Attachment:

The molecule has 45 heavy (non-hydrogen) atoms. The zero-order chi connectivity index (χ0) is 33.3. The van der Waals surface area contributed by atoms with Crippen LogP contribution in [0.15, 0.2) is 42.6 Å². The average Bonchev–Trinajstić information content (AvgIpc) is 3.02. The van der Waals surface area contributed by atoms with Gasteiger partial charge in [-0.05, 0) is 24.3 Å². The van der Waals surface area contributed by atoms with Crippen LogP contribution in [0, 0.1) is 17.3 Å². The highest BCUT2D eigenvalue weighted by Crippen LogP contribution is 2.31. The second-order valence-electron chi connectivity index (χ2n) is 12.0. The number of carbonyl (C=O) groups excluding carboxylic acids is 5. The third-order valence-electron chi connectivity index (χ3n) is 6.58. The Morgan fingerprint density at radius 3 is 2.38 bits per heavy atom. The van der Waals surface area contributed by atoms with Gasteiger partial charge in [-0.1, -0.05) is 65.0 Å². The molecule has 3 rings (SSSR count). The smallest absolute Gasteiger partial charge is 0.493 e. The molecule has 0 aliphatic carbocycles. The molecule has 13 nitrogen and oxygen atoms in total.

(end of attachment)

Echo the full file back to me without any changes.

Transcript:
The molecule has 45 heavy (non-hydrogen) atoms. The zero-order chi connectivity index (χ0) is 33.3. The van der Waals surface area contributed by atoms with Crippen LogP contribution in [0.15, 0.2) is 42.6 Å². The average Bonchev–Trinajstić information content (AvgIpc) is 3.02. The van der Waals surface area contributed by atoms with Gasteiger partial charge in [-0.05, 0) is 24.3 Å². The van der Waals surface area contributed by atoms with Crippen LogP contribution in [0, 0.1) is 17.3 Å². The highest BCUT2D eigenvalue weighted by Crippen LogP contribution is 2.31. The second-order valence-electron chi connectivity index (χ2n) is 12.0. The number of carbonyl (C=O) groups excluding carboxylic acids is 5. The third-order valence-electron chi connectivity index (χ3n) is 6.58. The Morgan fingerprint density at radius 3 is 2.38 bits per heavy atom. The van der Waals surface area contributed by atoms with Gasteiger partial charge in [-0.1, -0.05) is 65.0 Å². The molecule has 3 rings (SSSR count). The smallest absolute Gasteiger partial charge is 0.493 e. The molecule has 0 aliphatic carbocycles. The molecule has 13 nitrogen and oxygen atoms in total.